One of the founding members of Communist Party of China (CPC), and chairman of the party (1943-76)
He developed Five year plans to implement Soviet style central planning,
He started Giant Leap forward, for aggressive Community driven projects, and started top down application of large number of untested and unscientific techniques which caused agricultural production to fall, and led to mass famines, where millions starved to death. However, his image was never tarnished because people argued that due to top down policy structure, the figures of bad implementation on the ground never reached him and he was not informed of the extent of famines. Many lower ranking officials over reported the production numbers, that caused central planners to not allocate enough produce to the region and cause mass starvation.
In order to prevent a bad face, anyone who reported or criticized the policies impact was marked right wing populist, and sent to labor camps in rural areas.
He Started Cultural Revolution, and removed all forms of past inequalities, by aggressively removing Intelligentsia, Forcing them to work in fields and learn from the peasants. In a way he admonished the old system as a failure, to start a new system, a new china from the ground up.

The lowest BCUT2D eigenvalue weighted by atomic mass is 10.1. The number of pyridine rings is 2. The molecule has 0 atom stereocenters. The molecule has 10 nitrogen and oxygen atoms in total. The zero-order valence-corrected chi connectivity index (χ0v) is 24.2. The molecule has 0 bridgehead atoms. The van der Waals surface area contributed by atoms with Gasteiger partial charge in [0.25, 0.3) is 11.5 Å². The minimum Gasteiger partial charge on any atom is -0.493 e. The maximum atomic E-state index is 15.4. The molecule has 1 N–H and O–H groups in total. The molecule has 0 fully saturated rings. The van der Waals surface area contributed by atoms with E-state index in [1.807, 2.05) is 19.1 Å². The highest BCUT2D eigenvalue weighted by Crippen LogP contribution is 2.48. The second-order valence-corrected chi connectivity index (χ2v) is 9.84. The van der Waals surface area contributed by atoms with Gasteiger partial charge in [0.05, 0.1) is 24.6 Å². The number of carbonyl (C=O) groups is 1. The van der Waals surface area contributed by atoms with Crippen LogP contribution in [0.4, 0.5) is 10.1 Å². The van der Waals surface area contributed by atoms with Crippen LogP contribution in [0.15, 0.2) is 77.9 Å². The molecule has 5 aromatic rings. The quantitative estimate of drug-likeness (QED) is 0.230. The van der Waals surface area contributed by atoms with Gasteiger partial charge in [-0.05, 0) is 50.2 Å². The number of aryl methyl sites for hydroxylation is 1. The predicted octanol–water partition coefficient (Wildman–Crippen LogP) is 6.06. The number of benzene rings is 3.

Though there were a lot of bright sides to his rule,
Under him the economic inequalities of the past were largely dissolved, everyone had to start from the ground, as Government owned all property.
Position of women in China was elevated to be equal with men in all forms.
People were forced to shed past orthodox approaches.
He spent a lot of effort and creating and maintaining his public image, he published quotations from Chairman Mao, in Little Red Book, and everyone was encouraged to carry it with them.
His ideology was published widely and taught in school etc.
His body is preserved in Mao Mausoleum in Tiananmen Square in Beijing. On visiting the place, it looked similar to a Temple visit in India, and outside the Mausoleum, are shops with Statues, photos and necklaces of Mao, along with pictures of his writings. His image is of a larger than life leader in China’s history.
He was the Paramount leader of CPC for 1978-1992.